Outstanding Academic Titles 2020: Studies of Africa

This week's sneak peek from our 2020 Outstanding Academic Titles list: award-winning titles about Africa

1. From hope to horror: diplomacy and the making of the Rwanda genocide
Leader, Joyce E. Potomac Books, 2020

Leader, a retired US Foreign Service officer, writes a compelling account of the Rwandan genocide through the lens of failed diplomacy. Rooted in her service as deputy to the US Ambassador to Rwanda during the early 1990s, the book critically examines how failed diplomatic efforts contributed to the Rwandan genocide. The book is organized into two parts and covers the period between 1991 and 1994 with short thematic chapters that explore the political conditions in Rwanda. Each chapter concludes with short commentaries from the author that add helpful context; her point of view as a diplomat in the years leading up to the genocide provides readers with insight into the diplomatic failures in Rwanda. The book concludes with six lessons for the future to shift “the current diplomatic culture of crisis response to conflict to a diplomatic culture of conflict prevention.”.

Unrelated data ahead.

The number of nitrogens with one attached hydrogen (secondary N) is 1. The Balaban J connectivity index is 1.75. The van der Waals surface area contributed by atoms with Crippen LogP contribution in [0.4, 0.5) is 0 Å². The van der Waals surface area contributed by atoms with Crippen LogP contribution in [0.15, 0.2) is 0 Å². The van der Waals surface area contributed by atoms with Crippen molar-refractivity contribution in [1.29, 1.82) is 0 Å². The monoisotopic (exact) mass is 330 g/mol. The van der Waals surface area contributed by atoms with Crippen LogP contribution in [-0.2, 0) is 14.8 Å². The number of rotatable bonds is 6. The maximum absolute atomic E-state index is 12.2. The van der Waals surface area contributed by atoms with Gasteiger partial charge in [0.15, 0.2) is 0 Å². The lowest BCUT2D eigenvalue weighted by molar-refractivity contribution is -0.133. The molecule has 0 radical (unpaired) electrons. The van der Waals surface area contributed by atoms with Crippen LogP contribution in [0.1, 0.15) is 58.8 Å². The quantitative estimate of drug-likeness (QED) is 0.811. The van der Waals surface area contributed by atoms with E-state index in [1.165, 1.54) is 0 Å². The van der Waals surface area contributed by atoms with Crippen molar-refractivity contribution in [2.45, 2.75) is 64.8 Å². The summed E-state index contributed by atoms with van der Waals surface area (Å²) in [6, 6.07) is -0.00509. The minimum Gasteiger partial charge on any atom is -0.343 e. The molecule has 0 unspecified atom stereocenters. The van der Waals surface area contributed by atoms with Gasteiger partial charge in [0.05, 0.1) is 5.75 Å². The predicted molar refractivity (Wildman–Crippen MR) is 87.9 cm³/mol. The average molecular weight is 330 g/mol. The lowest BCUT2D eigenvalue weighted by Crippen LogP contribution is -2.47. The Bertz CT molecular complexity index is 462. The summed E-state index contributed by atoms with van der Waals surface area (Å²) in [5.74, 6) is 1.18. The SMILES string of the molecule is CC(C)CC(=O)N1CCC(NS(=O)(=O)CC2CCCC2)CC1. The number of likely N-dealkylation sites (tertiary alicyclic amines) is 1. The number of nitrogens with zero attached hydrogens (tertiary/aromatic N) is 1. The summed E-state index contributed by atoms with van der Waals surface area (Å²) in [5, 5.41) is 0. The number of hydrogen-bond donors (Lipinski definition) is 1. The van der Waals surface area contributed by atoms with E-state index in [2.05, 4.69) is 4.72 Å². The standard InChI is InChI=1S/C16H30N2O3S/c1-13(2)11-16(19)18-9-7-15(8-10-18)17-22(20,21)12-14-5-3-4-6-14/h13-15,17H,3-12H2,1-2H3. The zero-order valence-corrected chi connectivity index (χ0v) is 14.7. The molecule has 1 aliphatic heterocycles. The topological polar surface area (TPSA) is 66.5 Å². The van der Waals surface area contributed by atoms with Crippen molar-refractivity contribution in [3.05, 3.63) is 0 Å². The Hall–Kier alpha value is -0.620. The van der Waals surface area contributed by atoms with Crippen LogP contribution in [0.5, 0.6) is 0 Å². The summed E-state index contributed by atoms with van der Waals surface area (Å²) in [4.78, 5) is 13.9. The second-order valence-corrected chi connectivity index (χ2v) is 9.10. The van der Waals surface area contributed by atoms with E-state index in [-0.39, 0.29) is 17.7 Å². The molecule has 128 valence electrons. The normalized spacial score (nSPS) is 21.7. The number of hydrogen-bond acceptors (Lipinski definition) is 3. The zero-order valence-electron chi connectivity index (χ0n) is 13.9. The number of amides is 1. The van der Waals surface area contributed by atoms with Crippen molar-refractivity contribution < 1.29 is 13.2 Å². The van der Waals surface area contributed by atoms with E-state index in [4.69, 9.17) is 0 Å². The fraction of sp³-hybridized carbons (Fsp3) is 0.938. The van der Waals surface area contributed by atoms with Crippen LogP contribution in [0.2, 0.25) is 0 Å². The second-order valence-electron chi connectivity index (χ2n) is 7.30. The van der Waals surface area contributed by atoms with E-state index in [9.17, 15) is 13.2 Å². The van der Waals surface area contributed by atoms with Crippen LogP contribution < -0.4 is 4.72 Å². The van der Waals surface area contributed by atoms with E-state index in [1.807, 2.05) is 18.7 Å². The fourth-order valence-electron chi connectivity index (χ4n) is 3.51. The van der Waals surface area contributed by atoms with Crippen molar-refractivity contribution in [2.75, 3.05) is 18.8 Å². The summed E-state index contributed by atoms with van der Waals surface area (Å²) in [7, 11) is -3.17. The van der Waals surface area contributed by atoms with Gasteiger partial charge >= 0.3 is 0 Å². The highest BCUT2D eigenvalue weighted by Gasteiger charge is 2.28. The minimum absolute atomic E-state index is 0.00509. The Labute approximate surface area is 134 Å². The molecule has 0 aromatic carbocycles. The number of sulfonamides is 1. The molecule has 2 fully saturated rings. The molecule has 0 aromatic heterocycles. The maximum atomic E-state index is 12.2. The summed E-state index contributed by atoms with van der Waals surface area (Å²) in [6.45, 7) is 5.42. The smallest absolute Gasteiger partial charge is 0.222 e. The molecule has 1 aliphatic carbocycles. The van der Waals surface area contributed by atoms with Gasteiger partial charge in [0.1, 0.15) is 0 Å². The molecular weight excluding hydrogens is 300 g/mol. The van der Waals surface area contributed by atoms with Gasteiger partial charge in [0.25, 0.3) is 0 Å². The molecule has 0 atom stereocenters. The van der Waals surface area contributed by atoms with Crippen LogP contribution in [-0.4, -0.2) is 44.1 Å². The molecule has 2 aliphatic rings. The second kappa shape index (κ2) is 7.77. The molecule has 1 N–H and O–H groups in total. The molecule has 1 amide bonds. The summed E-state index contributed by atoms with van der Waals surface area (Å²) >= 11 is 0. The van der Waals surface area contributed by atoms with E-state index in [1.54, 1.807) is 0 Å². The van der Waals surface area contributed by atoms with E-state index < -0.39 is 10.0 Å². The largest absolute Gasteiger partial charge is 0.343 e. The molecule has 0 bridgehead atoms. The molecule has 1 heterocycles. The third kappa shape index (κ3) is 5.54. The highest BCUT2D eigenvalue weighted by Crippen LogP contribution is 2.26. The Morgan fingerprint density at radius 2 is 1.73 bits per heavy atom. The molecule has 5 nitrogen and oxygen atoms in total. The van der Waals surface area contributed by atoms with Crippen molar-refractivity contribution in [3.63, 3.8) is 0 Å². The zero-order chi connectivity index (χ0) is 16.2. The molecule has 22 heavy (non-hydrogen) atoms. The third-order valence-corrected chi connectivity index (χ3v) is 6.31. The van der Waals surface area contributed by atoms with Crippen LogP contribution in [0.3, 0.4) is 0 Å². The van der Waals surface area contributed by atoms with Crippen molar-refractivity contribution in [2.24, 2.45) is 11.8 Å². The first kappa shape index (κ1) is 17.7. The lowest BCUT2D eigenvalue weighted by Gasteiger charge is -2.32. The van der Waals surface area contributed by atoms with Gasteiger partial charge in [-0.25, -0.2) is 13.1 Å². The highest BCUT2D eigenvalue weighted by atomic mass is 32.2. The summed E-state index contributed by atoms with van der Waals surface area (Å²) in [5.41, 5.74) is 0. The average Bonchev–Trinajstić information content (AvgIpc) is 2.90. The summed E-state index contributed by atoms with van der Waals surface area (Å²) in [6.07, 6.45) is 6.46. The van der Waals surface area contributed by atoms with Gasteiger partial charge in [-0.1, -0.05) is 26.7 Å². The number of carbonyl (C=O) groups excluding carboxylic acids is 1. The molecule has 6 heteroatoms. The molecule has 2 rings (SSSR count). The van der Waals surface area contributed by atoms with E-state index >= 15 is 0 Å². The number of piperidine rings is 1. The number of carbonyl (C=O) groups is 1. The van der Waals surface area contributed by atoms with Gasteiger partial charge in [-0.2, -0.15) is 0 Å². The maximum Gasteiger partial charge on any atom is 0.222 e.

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2. White supremacy confronted: US imperialism and anti-communism vs the liberation of Southern Africa, from Rhodes to Mandela
Horne, Gerald. International Publishers, 2019

This book expertly traces the historical development of South African apartheid, the US role in sustaining it, and the eventual victory of the South African liberation movement. Horne (Houston Univ.) contends that the liberation movements backed by the socialist bloc were necessary forces that ended direct European colonialism in Africa by 1994. In the US, anti-communism efforts led many liberals to exchange contradictory support for US foreign policy, including its backing of apartheid, for incremental reforms on domestic civil rights, stalling American alliances with ultimately victorious liberation struggles abroad. Horne details the political and military intrigues in the US and South Africa to achieve a three-part agenda: white supremacy, capitalist domination, and the elimination of socialist-led liberation movements. He explores the apartheid regime’s Nazi sympathies, its ironically close connections to Israel, its ties to shadowy right-wing US groups, its dependence on US corporations, and its manipulation of terroristic organizations that fought liberation, revealing the intense anxiety, panic, and fear that gripped white US and South African leaders when confronted with black liberation. View on Amazon